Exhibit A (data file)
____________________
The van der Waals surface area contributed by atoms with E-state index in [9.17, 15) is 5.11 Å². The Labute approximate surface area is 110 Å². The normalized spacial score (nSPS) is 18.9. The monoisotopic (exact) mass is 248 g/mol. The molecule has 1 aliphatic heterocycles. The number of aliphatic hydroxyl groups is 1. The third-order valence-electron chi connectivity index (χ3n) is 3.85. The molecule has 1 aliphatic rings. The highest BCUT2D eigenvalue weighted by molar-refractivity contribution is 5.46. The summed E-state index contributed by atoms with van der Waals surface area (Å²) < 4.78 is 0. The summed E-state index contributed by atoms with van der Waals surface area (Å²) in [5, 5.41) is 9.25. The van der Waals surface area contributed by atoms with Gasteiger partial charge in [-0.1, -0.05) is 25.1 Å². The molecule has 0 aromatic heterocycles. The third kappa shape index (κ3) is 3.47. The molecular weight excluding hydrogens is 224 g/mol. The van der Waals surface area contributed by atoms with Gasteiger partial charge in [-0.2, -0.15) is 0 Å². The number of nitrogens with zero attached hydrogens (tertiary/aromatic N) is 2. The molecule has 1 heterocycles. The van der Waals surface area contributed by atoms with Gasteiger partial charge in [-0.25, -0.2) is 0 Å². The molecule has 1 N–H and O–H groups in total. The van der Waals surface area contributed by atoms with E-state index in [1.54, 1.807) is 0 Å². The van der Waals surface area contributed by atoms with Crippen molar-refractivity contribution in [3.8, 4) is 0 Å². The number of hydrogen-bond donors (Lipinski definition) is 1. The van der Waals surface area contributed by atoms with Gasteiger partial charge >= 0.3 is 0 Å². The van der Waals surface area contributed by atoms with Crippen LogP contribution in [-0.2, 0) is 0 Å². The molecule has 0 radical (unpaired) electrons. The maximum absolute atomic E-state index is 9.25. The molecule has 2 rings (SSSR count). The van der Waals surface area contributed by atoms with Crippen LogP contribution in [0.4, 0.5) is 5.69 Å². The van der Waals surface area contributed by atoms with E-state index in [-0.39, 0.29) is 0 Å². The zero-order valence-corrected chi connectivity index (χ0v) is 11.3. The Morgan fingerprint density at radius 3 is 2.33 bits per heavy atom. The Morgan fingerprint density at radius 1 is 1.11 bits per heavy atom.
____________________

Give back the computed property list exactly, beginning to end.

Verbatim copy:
The van der Waals surface area contributed by atoms with E-state index in [9.17, 15) is 5.11 Å². The Labute approximate surface area is 110 Å². The normalized spacial score (nSPS) is 18.9. The monoisotopic (exact) mass is 248 g/mol. The molecule has 1 aliphatic heterocycles. The number of aliphatic hydroxyl groups is 1. The third-order valence-electron chi connectivity index (χ3n) is 3.85. The molecule has 1 aliphatic rings. The highest BCUT2D eigenvalue weighted by molar-refractivity contribution is 5.46. The summed E-state index contributed by atoms with van der Waals surface area (Å²) < 4.78 is 0. The summed E-state index contributed by atoms with van der Waals surface area (Å²) in [5, 5.41) is 9.25. The van der Waals surface area contributed by atoms with Gasteiger partial charge in [-0.1, -0.05) is 25.1 Å². The molecule has 0 aromatic heterocycles. The third kappa shape index (κ3) is 3.47. The molecular weight excluding hydrogens is 224 g/mol. The van der Waals surface area contributed by atoms with Gasteiger partial charge in [-0.2, -0.15) is 0 Å². The number of nitrogens with zero attached hydrogens (tertiary/aromatic N) is 2. The molecule has 1 heterocycles. The van der Waals surface area contributed by atoms with Gasteiger partial charge in [-0.25, -0.2) is 0 Å². The molecule has 1 N–H and O–H groups in total. The van der Waals surface area contributed by atoms with E-state index in [1.54, 1.807) is 0 Å². The van der Waals surface area contributed by atoms with Crippen molar-refractivity contribution in [3.8, 4) is 0 Å². The number of hydrogen-bond donors (Lipinski definition) is 1. The van der Waals surface area contributed by atoms with Gasteiger partial charge >= 0.3 is 0 Å². The van der Waals surface area contributed by atoms with Crippen LogP contribution in [-0.2, 0) is 0 Å². The molecule has 0 radical (unpaired) electrons. The maximum absolute atomic E-state index is 9.25. The molecule has 2 rings (SSSR count). The van der Waals surface area contributed by atoms with Crippen LogP contribution in [0.4, 0.5) is 5.69 Å². The van der Waals surface area contributed by atoms with E-state index in [-0.39, 0.29) is 0 Å². The zero-order valence-corrected chi connectivity index (χ0v) is 11.3. The Morgan fingerprint density at radius 3 is 2.33 bits per heavy atom. The Morgan fingerprint density at radius 1 is 1.11 bits per heavy atom.